Source:Mysteel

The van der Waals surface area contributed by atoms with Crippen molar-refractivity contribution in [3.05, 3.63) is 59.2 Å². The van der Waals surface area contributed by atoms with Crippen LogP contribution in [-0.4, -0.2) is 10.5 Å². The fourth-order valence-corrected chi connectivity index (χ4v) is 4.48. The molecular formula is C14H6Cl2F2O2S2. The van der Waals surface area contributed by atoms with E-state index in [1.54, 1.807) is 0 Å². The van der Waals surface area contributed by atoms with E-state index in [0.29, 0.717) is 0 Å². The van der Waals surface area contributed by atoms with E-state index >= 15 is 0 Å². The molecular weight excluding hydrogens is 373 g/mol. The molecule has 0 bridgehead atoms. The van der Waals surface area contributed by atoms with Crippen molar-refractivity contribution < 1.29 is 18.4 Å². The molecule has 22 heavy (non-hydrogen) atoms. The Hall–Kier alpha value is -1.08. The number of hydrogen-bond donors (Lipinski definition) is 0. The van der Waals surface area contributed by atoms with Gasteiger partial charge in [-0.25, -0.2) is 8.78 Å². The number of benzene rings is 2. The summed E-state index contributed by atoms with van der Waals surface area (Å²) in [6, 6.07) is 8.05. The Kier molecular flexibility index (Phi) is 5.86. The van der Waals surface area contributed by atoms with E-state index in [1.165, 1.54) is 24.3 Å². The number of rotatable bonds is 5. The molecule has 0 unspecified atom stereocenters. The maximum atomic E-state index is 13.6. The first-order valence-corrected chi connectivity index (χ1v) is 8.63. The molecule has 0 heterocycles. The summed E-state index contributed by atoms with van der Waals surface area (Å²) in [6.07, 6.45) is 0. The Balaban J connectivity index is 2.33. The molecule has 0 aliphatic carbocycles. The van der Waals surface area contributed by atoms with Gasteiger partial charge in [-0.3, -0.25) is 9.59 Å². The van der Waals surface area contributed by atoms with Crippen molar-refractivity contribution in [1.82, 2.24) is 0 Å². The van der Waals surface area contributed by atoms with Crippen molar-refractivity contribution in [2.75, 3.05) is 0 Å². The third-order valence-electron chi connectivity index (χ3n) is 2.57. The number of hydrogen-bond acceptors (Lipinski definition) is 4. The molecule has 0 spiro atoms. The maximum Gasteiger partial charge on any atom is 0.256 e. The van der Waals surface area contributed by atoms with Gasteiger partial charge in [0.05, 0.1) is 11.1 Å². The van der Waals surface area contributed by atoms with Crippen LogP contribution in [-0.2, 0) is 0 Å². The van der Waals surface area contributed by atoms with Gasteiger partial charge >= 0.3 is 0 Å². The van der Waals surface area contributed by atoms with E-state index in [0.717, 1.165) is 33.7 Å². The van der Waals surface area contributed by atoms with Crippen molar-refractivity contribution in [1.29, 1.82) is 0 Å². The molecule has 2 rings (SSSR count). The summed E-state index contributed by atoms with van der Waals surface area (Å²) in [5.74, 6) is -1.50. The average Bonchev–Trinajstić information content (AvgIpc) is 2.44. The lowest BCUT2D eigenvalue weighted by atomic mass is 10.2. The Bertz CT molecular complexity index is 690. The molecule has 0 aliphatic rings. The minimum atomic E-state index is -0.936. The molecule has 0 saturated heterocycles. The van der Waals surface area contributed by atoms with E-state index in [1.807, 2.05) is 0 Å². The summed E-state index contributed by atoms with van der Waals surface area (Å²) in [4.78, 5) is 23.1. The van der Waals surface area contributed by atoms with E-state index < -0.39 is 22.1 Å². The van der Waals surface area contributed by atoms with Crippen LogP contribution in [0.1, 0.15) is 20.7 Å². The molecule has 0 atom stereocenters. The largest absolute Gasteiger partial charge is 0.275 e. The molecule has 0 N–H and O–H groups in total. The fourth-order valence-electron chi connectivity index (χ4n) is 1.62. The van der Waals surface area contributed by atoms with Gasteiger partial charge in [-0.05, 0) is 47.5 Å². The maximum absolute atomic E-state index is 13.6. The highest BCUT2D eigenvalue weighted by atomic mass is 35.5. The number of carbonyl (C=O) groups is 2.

India is the second largest producer of crude steel at 114mtpa and is now an importer.  India's target of 300mtpa of crude steel by 2030 will require another ~300mt of ironore and most will be imported. Note the growth in crude steel production in Vietnam and in MENA so that it is not just a China import market. The price of oil still needs to reflect declining output from so many oil producers due to peak production from old conventional reservoirs. Gold and iron ore are leading but copper and oil are ready to move higher and join the leaders. And all the major commodities are now in uptrend. And note things aren't all bad in China despite the Trade War. China Caixin PMI History  This has moved `unexpectedly higher'. And that is not all. Freight rates are improving although this is still a mixed market.  Tanker rates have risen through withdrawal of some Chinese tankers and the need to anticipate the IMO 2020 restrictions on high sulphur shipping fuels. This will be another positive factor for oil prices  as better quality crudes are pushed up against high sulphur crudes which have been widely used as bunker fuels. The latest Trump China Trade Deal has emphasised a large pick up in China demand for US agricultural products especially soybeans.  Trump made a big issue of this suggesting farmers would need to plant more soybeans.  Futures prices for soybeans have reached 18 month highs and prices for wheat and corn have also risen. The Commodity Research Bureau's CRB Index of futures on COMEX is showing some very constructive action and seems ready to break an 18 month downtrend. The picture for the longer term looks even better. This is very positive despite the pervasive pessimism and also for the Australian economy. So coming back to the US Bond market the 10 year Treasury Note has provided `Goodbye Kiss' on the lower uptrend line. The yield on the 10 year is oversold on the downside and now above the downtrend line. The 30 Year Treasury Bond has also provided a good bye kiss. The outlook remains clear. Sentiment is very defensive and has contributed to the reduction in interest rates and the surge in bond prices. But economic growth is continuing and pressure will soon be really placed on supply of raw materials. Moves as we have seen in iron ore and gold over this past year are likely to soon apply to copper and oil as well as many other commodities. The massive volume of funds tied up in bonds will pour out and fuel the uptrends in commodities and commodity stocks. The ASX S&P ASX 300 Metals and Mines Index has broken its 2008 downtrend, is about to pick up the 2016 uptrend and should be sailing in 2020 and beyond. BHP might already be there And RIO not far behind. Fortescue is looking very good indeed. These stocks are on 5-6% yields on normal dividends and with the special dividends have rewarded shareholders with +10% dividend income yields. So much more to come. Call me to participate. Barry Dawes BSc F AusIMM(CP) MSAFAA Executive Chairman Martin Place Securities +61 2 9222 9111 bdawes@mpsecurities.com.au 20 October 2019 Dawes Points #92 I own all the stocks mentioned in this report.